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Syria: An endless humanitarian crisis


After 13 years of armed conflict, the humanitarian situation in Syria continues to deteriorate. Country Director Myriam Abord-Hugon paints a bleak picture.

An underwater clearance expert withdrawing a bomb from the Euphrates river in Raqqa. The level of contamination by explosive ordnances in Syria is unprecedented

An underwater clearance expert withdrawing a bomb from the Euphrates river in Raqqa. The level of contamination by explosive ordnances in Syria is unprecedented | © HI

Large-scale violence has subsided, but localised hostilities with regular air strikes continue and the effects of previous clashes are still being felt.

What is the current situation in Syria after 13 years of war?

After 13 years of armed violence, the humanitarian situation is terrible. Seventy percent of Syria’s population is in need of humanitarian assistance. Almost 7 million of the country’s 22 million inhabitants are still internally displaced and living in camps in appalling conditions. Since the start of the conflict in 2011, the United Nations official records show that over 300,000 Syrians have been killed, with the actual number of deaths is likely to be much higher.

Large-scale hostilities have subsided, but the conflict persists, with localised armed violence and bombing continuing to claim lives, primarily in the northern regions of the country where we have seen regular airstrikes by various armed parties in recent months. In fact, there has been a sharp escalation in violence since October in most parts of Syria.

What is the level of destruction in the country?

Homes, hospitals and schools have been completely destroyed making many places uninhabitable for civilians. Major cities like Raqqa, East Aleppo, Deraa, Homs and Eastern Ghouta have been devastated by bombing. For example, the Raqqa offensive in 2017 destroyed 80% of the city’s infrastructure. Seven years later, much of Raqqa still lies in ruins. Basic services such as health and education are difficult to find for most of the population. Only 60% of the country’s hospitals are still functioning.

Humanity & Inclusion has been committed to opposing the use of explosive weapons in populated areas for years. We led an international campaign called 'Stop Bombing Civilians' that resulted in the 2022 Dublin conference, where 83 states endorsed an international commitment to address the devastating humanitarian consequences caused by bombing and shelling in populated areas. There are now 84 states committed to this cause. The conflicts in Syria and Iraq were the catalysts for our 'Stop Bombing Civilians' campaign.

How has the prolonged conflict impacted the population, and people with disabilities in particular?

Due to the high number of injuries and the difficulties finding proper medical care, around 28 percent of the Syrian population—aged over 2—now suffers from a disability of some kind. The numbers are even higher in parts of northern Syria. Moreover, households are affected by price rises, drops in their income, energy shortages and many people are unable to meet their basic needs. Almost all Syrian have been affected by the war; all of them feel the impact of the conflict, with a general impoverishment of the population.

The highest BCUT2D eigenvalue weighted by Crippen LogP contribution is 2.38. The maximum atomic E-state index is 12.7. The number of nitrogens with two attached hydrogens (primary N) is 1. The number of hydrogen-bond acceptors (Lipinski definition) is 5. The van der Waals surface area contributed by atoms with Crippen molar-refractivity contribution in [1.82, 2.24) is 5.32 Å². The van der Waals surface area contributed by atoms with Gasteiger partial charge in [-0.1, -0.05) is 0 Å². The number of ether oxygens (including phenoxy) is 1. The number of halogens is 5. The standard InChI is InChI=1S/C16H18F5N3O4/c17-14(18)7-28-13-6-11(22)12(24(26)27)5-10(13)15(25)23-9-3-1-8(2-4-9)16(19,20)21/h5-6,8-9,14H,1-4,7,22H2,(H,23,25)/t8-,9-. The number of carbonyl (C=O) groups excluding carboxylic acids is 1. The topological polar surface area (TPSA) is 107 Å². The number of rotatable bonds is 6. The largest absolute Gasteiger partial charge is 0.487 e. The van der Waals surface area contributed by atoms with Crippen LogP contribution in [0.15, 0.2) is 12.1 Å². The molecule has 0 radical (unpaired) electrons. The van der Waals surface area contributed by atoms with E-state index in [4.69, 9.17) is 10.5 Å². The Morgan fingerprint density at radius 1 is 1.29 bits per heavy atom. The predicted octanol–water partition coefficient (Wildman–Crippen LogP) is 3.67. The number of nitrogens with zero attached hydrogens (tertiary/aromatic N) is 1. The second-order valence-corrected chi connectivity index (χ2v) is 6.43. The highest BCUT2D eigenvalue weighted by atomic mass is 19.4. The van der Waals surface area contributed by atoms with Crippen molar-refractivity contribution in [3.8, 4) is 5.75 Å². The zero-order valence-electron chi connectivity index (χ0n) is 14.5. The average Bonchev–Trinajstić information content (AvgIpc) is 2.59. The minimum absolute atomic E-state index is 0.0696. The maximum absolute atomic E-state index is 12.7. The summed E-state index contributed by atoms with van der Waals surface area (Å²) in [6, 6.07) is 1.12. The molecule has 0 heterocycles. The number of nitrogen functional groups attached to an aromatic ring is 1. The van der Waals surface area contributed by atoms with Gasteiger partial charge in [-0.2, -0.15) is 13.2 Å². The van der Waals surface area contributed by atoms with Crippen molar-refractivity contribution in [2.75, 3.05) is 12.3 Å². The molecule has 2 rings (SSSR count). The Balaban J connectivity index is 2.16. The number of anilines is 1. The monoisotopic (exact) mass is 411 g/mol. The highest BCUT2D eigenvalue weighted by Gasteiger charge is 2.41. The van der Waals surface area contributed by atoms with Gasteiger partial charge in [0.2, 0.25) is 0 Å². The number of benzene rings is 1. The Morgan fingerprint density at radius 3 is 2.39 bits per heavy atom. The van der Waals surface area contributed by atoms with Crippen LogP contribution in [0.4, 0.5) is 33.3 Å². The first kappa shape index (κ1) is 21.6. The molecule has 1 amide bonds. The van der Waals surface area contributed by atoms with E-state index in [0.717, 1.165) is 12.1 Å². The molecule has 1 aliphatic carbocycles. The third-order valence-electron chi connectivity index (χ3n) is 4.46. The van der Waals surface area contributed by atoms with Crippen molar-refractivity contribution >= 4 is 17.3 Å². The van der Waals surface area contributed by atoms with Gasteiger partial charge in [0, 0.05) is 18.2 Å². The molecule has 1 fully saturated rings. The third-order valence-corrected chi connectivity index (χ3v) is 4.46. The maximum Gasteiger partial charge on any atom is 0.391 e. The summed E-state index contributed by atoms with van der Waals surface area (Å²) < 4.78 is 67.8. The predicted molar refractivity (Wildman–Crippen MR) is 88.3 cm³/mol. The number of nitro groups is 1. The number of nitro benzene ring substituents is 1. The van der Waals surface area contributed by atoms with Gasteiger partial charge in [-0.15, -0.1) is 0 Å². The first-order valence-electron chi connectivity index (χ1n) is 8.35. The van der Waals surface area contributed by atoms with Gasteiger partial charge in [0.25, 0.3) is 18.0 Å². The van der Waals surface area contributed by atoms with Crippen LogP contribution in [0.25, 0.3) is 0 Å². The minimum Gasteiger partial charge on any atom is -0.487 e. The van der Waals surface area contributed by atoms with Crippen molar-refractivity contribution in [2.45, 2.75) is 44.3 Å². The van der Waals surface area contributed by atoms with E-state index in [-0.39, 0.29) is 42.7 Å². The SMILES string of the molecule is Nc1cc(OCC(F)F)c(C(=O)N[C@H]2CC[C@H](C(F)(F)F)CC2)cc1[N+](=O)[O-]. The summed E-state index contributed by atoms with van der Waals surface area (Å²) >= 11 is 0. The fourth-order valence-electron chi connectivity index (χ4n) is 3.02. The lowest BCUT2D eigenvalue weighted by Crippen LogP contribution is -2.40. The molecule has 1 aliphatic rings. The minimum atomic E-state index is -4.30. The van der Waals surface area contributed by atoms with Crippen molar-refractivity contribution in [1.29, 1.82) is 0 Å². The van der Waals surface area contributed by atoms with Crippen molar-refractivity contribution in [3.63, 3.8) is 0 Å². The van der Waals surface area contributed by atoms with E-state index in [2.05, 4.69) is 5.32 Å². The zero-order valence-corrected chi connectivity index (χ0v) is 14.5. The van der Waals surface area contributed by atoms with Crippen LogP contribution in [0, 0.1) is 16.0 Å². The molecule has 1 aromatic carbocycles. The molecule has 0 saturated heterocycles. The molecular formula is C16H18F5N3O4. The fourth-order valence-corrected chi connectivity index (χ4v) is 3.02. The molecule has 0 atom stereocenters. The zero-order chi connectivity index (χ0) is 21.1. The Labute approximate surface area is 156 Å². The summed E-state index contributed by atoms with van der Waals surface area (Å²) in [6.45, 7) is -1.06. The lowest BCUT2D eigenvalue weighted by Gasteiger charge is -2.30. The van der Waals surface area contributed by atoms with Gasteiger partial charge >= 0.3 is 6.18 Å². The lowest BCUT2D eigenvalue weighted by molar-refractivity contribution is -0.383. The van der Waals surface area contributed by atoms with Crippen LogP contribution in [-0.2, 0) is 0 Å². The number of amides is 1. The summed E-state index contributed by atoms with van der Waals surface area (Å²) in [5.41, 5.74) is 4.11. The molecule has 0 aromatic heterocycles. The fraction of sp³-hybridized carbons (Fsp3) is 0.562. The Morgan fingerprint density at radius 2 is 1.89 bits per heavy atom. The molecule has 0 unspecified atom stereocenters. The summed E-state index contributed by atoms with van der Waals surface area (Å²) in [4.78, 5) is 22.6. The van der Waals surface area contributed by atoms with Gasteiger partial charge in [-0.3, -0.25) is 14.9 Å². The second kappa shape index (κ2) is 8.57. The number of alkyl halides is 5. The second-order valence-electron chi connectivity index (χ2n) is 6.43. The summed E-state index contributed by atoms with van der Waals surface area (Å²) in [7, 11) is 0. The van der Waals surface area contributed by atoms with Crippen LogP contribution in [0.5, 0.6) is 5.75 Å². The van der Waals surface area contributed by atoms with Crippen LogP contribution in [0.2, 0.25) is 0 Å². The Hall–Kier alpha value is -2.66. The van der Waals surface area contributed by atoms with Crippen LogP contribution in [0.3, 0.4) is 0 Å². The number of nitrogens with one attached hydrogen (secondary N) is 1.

The COVID-19 pandemic, cholera, recurring outbreaks of diseases such as leishmaniosis, measles and meningitis, as well as malnutrition, are still the leading causes of mortality in Syria. The situation was already very difficult when the devastating earthquake struck North Syria in early 2023, causing yet more suffering, death and disabilities.

What is the extent of the contamination caused by bombing and shelling?

Explosive weapons have been widely used over the past 13 years, with the systematic and massive bombing and shelling of cities. The result is an incredibly high level of contamination posing a grave danger to civilians. 11.5 million people are currently living in areas contaminated by explosive ordnance. In 2022, there was an average of 76 recorded explosive accidents per day, equivalent to one every 20 minutes… Many areas remain contaminated with explosive remnants of war, improvised explosive devices, landmines, etc. The extent and the diversity of the contamination are unprecedented.

Even after the cessation of hostilities, the lingering threat of unexploded ordnance will persist. Sustained efforts will be needed to safeguard civilian lives and facilitate the country's recovery. Clearing Syria of explosive ordnance presents an immense challenge likely to span generations…

What efforts are being undertaken by Humanity & Inclusion to address these challenges?

Humanity & Inclusion in Syria is managing one of largest humanitarian missions in the organisation’s history. The programme’s 300 staff members are implementing a broad range of activities, from explosives clearance to economic support to families. In partnership with a vast network of local organisations and health centres, we are able to provide rehabilitation services to older people, people with disabilities and people injured in the violence.

Overall, in just over a decade, we have provided assistance to more than 2 million people.

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